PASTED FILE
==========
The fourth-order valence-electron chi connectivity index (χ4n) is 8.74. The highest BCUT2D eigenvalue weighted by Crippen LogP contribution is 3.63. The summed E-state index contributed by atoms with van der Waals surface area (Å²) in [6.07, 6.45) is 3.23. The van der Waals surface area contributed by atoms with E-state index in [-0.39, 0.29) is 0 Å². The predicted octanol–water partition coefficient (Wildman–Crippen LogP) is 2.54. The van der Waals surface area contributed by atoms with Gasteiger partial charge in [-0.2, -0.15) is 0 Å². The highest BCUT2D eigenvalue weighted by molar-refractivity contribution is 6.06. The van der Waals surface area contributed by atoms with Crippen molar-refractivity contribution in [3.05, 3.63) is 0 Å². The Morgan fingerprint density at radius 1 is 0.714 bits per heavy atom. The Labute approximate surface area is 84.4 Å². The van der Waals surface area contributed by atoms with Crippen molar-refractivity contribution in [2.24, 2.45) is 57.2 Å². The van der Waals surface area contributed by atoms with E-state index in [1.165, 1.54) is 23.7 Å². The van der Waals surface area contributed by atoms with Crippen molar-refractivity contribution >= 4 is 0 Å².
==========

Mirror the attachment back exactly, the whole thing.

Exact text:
The fourth-order valence-electron chi connectivity index (χ4n) is 8.74. The highest BCUT2D eigenvalue weighted by Crippen LogP contribution is 3.63. The summed E-state index contributed by atoms with van der Waals surface area (Å²) in [6.07, 6.45) is 3.23. The van der Waals surface area contributed by atoms with E-state index in [-0.39, 0.29) is 0 Å². The predicted octanol–water partition coefficient (Wildman–Crippen LogP) is 2.54. The van der Waals surface area contributed by atoms with Gasteiger partial charge in [-0.2, -0.15) is 0 Å². The highest BCUT2D eigenvalue weighted by molar-refractivity contribution is 6.06. The van der Waals surface area contributed by atoms with Crippen molar-refractivity contribution in [3.05, 3.63) is 0 Å². The Morgan fingerprint density at radius 1 is 0.714 bits per heavy atom. The Labute approximate surface area is 84.4 Å². The van der Waals surface area contributed by atoms with Crippen molar-refractivity contribution in [2.24, 2.45) is 57.2 Å². The van der Waals surface area contributed by atoms with E-state index in [1.165, 1.54) is 23.7 Å². The van der Waals surface area contributed by atoms with Crippen molar-refractivity contribution >= 4 is 0 Å².